Resistors 226 a, b are connected in parallel with zener diodes 228 a, b to ensure that the inputs of the differential amplifier see a high enough input voltage (that is, sufficiently below high-side Vdd rail 208 remembering that transistors 220 a, b are PMOS devices) when the potential of the high-side Vdd supply is very low. This can occur, for example, when the mid-point of the bridge (and hence line 210) is close to or even below system ground 206 (because of the resonance action of the load, the high-side ground rail 210 can go one diode drop, approximately 0.7 V below system ground rail 206). A typical zener voltage is of order 5V to 10V; the resistors may have a value of order 100kΩ. As mentioned above, the resistors 226 a, b discharge the voltage developed across a zener diode and stored on its capacitance when the corresponding level-shift transistor turns off, thus damping a potential spurious differential mode signal.

When the high-side ground rail 210 is flying (transitioning) high the zener diodes 228 conduct current in reverse-bias (that is against the normal diode direction) to charge the capacitance of the level-shift transistors 204, thus generating the above-described common-mode signals. When the high-side ground rail 210 is flying (transitioning) low the zener diodes conduct current in forward-bias direction to discharge the capacitance of the level-shift transistors (because this capacitance is now charged to a higher voltage than the high-side Vdd rail). In this latter case the generated common mode signal is above the high-side Vdd supply rail and hence neither input transistor of the differential amplifier is turned on. Thus when the high-side ground rail 210 is flying (transitioning) low there is substantially no danger of spurious triggering of the S-R latch 216 from common-mode signals.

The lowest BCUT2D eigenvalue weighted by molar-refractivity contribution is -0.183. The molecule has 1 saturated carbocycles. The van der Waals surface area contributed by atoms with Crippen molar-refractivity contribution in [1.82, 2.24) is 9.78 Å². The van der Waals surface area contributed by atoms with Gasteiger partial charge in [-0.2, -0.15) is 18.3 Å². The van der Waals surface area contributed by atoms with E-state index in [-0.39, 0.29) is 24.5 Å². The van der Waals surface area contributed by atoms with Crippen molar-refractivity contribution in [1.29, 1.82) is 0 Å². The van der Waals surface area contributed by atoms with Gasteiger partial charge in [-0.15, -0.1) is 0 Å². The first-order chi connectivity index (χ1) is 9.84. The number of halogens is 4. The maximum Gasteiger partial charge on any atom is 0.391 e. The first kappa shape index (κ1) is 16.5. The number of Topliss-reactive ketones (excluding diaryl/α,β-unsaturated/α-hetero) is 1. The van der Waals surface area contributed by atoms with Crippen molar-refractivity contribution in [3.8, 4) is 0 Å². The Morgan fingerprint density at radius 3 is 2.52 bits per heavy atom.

FIG. 4 shows an example of a switch mode power supply incorporating a high-side driver circuit as shown in FIG. 2, for improved reliability of transforming a low-side gate drive signal to a high-side gate drive signal.

Broadly speaking we have described the use of a differential amplifier with low gain the high voltage side of a high-side driver to differentiate between true set-reset signals and common-mode signals due to switching taking place. Embodiments of the circuit provide a reduced power consumption and do not need circuitry to generate blanking pulses. A switching power supply with a lamp load and a dc switch mode powder supply circuit have been given as examples of applications of the above described high-side driver circuit, but the skilled person will recognise that many other applications exist for this circuit.